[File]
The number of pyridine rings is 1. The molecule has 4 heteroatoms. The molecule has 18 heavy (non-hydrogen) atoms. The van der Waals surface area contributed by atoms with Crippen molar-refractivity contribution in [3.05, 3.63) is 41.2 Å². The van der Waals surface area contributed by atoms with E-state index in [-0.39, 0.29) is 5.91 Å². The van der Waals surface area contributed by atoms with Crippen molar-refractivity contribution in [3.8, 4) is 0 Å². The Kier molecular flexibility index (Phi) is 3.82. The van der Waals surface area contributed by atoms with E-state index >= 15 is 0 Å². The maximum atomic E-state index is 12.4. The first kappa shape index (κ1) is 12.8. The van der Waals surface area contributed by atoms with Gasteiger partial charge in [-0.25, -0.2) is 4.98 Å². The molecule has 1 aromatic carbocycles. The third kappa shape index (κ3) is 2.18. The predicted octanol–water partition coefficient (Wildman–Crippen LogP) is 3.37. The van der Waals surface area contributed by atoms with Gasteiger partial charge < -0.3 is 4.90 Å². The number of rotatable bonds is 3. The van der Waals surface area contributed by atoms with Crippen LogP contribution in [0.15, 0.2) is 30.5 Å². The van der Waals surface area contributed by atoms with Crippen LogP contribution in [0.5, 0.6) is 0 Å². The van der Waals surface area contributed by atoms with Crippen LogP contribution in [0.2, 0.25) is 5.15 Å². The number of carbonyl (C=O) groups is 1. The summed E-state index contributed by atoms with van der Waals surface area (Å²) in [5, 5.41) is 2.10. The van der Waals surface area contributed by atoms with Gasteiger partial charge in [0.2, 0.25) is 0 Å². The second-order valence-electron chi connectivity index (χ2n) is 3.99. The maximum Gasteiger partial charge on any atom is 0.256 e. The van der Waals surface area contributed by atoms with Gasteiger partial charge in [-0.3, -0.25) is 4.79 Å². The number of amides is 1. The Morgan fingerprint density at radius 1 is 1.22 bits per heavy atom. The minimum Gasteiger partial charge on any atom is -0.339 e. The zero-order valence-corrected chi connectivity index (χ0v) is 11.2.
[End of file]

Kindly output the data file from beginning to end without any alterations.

The number of pyridine rings is 1. The molecule has 4 heteroatoms. The molecule has 18 heavy (non-hydrogen) atoms. The van der Waals surface area contributed by atoms with Crippen molar-refractivity contribution in [3.05, 3.63) is 41.2 Å². The van der Waals surface area contributed by atoms with E-state index in [-0.39, 0.29) is 5.91 Å². The van der Waals surface area contributed by atoms with Crippen molar-refractivity contribution in [3.8, 4) is 0 Å². The Kier molecular flexibility index (Phi) is 3.82. The van der Waals surface area contributed by atoms with E-state index >= 15 is 0 Å². The maximum atomic E-state index is 12.4. The first kappa shape index (κ1) is 12.8. The van der Waals surface area contributed by atoms with Gasteiger partial charge in [-0.25, -0.2) is 4.98 Å². The molecule has 1 aromatic carbocycles. The third kappa shape index (κ3) is 2.18. The predicted octanol–water partition coefficient (Wildman–Crippen LogP) is 3.37. The van der Waals surface area contributed by atoms with Gasteiger partial charge < -0.3 is 4.90 Å². The number of rotatable bonds is 3. The van der Waals surface area contributed by atoms with Crippen LogP contribution in [0.15, 0.2) is 30.5 Å². The van der Waals surface area contributed by atoms with Crippen LogP contribution in [0.5, 0.6) is 0 Å². The van der Waals surface area contributed by atoms with Crippen LogP contribution in [0.2, 0.25) is 5.15 Å². The number of carbonyl (C=O) groups is 1. The summed E-state index contributed by atoms with van der Waals surface area (Å²) in [5, 5.41) is 2.10. The van der Waals surface area contributed by atoms with Gasteiger partial charge in [0.2, 0.25) is 0 Å². The second-order valence-electron chi connectivity index (χ2n) is 3.99. The maximum Gasteiger partial charge on any atom is 0.256 e. The van der Waals surface area contributed by atoms with Gasteiger partial charge in [-0.3, -0.25) is 4.79 Å². The number of amides is 1. The Morgan fingerprint density at radius 1 is 1.22 bits per heavy atom. The minimum Gasteiger partial charge on any atom is -0.339 e. The zero-order valence-corrected chi connectivity index (χ0v) is 11.2.